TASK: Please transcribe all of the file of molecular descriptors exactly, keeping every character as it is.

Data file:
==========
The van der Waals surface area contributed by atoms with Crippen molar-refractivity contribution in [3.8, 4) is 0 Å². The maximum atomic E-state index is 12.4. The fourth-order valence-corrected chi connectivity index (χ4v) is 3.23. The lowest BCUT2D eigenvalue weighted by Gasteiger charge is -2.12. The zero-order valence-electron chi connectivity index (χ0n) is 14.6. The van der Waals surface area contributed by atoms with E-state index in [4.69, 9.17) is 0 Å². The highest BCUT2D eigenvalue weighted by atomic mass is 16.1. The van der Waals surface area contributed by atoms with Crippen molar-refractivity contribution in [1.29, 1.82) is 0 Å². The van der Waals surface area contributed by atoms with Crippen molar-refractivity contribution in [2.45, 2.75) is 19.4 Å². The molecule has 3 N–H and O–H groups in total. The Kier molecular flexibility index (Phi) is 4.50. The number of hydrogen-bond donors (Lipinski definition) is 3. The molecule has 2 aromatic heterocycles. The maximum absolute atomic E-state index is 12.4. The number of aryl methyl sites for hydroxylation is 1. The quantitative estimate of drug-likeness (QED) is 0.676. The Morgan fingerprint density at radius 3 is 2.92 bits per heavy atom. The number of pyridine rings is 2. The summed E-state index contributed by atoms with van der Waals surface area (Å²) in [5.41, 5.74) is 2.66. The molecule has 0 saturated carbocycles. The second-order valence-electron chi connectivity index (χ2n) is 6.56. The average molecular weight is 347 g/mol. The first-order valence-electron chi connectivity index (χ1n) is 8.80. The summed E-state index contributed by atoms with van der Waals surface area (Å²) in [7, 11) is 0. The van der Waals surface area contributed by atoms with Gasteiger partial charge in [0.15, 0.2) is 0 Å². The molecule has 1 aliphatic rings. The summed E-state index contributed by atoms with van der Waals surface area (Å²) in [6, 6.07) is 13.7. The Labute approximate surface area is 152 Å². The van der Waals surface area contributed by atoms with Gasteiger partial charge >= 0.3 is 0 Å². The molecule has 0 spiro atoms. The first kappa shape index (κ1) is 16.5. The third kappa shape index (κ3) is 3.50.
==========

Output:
The van der Waals surface area contributed by atoms with Crippen molar-refractivity contribution in [3.8, 4) is 0 Å². The maximum atomic E-state index is 12.4. The fourth-order valence-corrected chi connectivity index (χ4v) is 3.23. The lowest BCUT2D eigenvalue weighted by Gasteiger charge is -2.12. The zero-order valence-electron chi connectivity index (χ0n) is 14.6. The van der Waals surface area contributed by atoms with E-state index in [4.69, 9.17) is 0 Å². The highest BCUT2D eigenvalue weighted by atomic mass is 16.1. The van der Waals surface area contributed by atoms with Crippen molar-refractivity contribution in [1.29, 1.82) is 0 Å². The van der Waals surface area contributed by atoms with Crippen molar-refractivity contribution in [2.45, 2.75) is 19.4 Å². The molecule has 3 N–H and O–H groups in total. The Kier molecular flexibility index (Phi) is 4.50. The number of hydrogen-bond donors (Lipinski definition) is 3. The molecule has 2 aromatic heterocycles. The maximum absolute atomic E-state index is 12.4. The number of aryl methyl sites for hydroxylation is 1. The quantitative estimate of drug-likeness (QED) is 0.676. The Morgan fingerprint density at radius 3 is 2.92 bits per heavy atom. The number of pyridine rings is 2. The summed E-state index contributed by atoms with van der Waals surface area (Å²) in [5.41, 5.74) is 2.66. The molecule has 0 saturated carbocycles. The second-order valence-electron chi connectivity index (χ2n) is 6.56. The average molecular weight is 347 g/mol. The first-order valence-electron chi connectivity index (χ1n) is 8.80. The summed E-state index contributed by atoms with van der Waals surface area (Å²) in [7, 11) is 0. The van der Waals surface area contributed by atoms with Gasteiger partial charge in [0.15, 0.2) is 0 Å². The molecule has 1 aliphatic rings. The summed E-state index contributed by atoms with van der Waals surface area (Å²) in [6, 6.07) is 13.7. The Labute approximate surface area is 152 Å². The van der Waals surface area contributed by atoms with Gasteiger partial charge >= 0.3 is 0 Å². The molecule has 0 spiro atoms. The first kappa shape index (κ1) is 16.5. The third kappa shape index (κ3) is 3.50.